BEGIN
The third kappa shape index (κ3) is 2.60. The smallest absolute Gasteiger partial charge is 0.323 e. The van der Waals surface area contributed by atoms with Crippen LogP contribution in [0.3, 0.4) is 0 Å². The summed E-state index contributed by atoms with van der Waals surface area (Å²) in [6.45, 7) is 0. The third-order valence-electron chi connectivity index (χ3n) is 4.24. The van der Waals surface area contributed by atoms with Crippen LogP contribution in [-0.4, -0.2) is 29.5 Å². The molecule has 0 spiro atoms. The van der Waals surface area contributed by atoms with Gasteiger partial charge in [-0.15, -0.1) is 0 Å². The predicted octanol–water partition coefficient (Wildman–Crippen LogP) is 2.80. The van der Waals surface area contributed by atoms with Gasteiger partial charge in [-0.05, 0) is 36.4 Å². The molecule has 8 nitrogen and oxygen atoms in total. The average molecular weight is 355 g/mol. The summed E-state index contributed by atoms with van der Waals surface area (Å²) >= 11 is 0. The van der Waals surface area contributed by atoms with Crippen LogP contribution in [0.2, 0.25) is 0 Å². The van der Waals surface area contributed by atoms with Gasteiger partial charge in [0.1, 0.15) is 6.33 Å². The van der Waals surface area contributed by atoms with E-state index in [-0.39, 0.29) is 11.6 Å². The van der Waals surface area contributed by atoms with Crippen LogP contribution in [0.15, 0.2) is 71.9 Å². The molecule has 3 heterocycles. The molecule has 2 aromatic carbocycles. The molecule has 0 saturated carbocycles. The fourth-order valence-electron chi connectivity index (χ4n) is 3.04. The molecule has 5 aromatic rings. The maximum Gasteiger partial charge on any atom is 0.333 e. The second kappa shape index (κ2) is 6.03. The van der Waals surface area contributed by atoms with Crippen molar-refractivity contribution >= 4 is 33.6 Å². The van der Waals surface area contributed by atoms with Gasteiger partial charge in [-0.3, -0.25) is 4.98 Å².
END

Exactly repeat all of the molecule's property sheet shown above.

The third kappa shape index (κ3) is 2.60. The smallest absolute Gasteiger partial charge is 0.323 e. The van der Waals surface area contributed by atoms with Crippen LogP contribution in [0.3, 0.4) is 0 Å². The summed E-state index contributed by atoms with van der Waals surface area (Å²) in [6.45, 7) is 0. The third-order valence-electron chi connectivity index (χ3n) is 4.24. The van der Waals surface area contributed by atoms with Crippen LogP contribution in [-0.4, -0.2) is 29.5 Å². The molecule has 0 spiro atoms. The van der Waals surface area contributed by atoms with Gasteiger partial charge in [-0.15, -0.1) is 0 Å². The predicted octanol–water partition coefficient (Wildman–Crippen LogP) is 2.80. The van der Waals surface area contributed by atoms with Gasteiger partial charge in [-0.05, 0) is 36.4 Å². The molecule has 8 nitrogen and oxygen atoms in total. The average molecular weight is 355 g/mol. The summed E-state index contributed by atoms with van der Waals surface area (Å²) >= 11 is 0. The van der Waals surface area contributed by atoms with Crippen LogP contribution in [0.2, 0.25) is 0 Å². The van der Waals surface area contributed by atoms with Gasteiger partial charge in [0.1, 0.15) is 6.33 Å². The van der Waals surface area contributed by atoms with E-state index in [-0.39, 0.29) is 11.6 Å². The van der Waals surface area contributed by atoms with Crippen LogP contribution in [0.15, 0.2) is 71.9 Å². The molecule has 3 heterocycles. The molecule has 2 aromatic carbocycles. The molecule has 0 saturated carbocycles. The fourth-order valence-electron chi connectivity index (χ4n) is 3.04. The molecule has 5 aromatic rings. The maximum Gasteiger partial charge on any atom is 0.333 e. The second kappa shape index (κ2) is 6.03. The van der Waals surface area contributed by atoms with Crippen molar-refractivity contribution >= 4 is 33.6 Å². The van der Waals surface area contributed by atoms with Gasteiger partial charge in [-0.3, -0.25) is 4.98 Å².